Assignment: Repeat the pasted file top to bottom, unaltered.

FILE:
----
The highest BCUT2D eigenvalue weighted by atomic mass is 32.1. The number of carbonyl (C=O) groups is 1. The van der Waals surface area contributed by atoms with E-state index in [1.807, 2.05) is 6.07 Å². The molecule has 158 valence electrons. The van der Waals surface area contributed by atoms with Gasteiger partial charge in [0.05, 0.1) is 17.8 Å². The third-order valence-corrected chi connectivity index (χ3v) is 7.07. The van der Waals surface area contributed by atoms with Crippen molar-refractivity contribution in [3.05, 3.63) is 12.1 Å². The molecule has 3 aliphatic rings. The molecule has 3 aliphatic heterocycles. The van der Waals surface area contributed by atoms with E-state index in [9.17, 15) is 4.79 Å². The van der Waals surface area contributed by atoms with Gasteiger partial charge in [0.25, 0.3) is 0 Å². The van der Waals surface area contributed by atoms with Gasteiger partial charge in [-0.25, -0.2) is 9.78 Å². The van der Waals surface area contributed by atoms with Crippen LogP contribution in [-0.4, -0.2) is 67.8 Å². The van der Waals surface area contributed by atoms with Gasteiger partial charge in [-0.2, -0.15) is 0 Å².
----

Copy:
The highest BCUT2D eigenvalue weighted by atomic mass is 32.1. The number of carbonyl (C=O) groups is 1. The van der Waals surface area contributed by atoms with E-state index in [1.807, 2.05) is 6.07 Å². The molecule has 158 valence electrons. The van der Waals surface area contributed by atoms with Gasteiger partial charge in [0.05, 0.1) is 17.8 Å². The third-order valence-corrected chi connectivity index (χ3v) is 7.07. The van der Waals surface area contributed by atoms with Crippen molar-refractivity contribution in [3.05, 3.63) is 12.1 Å². The molecule has 3 aliphatic rings. The molecule has 3 aliphatic heterocycles. The van der Waals surface area contributed by atoms with E-state index in [9.17, 15) is 4.79 Å². The van der Waals surface area contributed by atoms with Gasteiger partial charge in [0.25, 0.3) is 0 Å². The van der Waals surface area contributed by atoms with Gasteiger partial charge in [-0.25, -0.2) is 9.78 Å². The van der Waals surface area contributed by atoms with Crippen LogP contribution in [-0.4, -0.2) is 67.8 Å². The van der Waals surface area contributed by atoms with Gasteiger partial charge in [-0.2, -0.15) is 0 Å².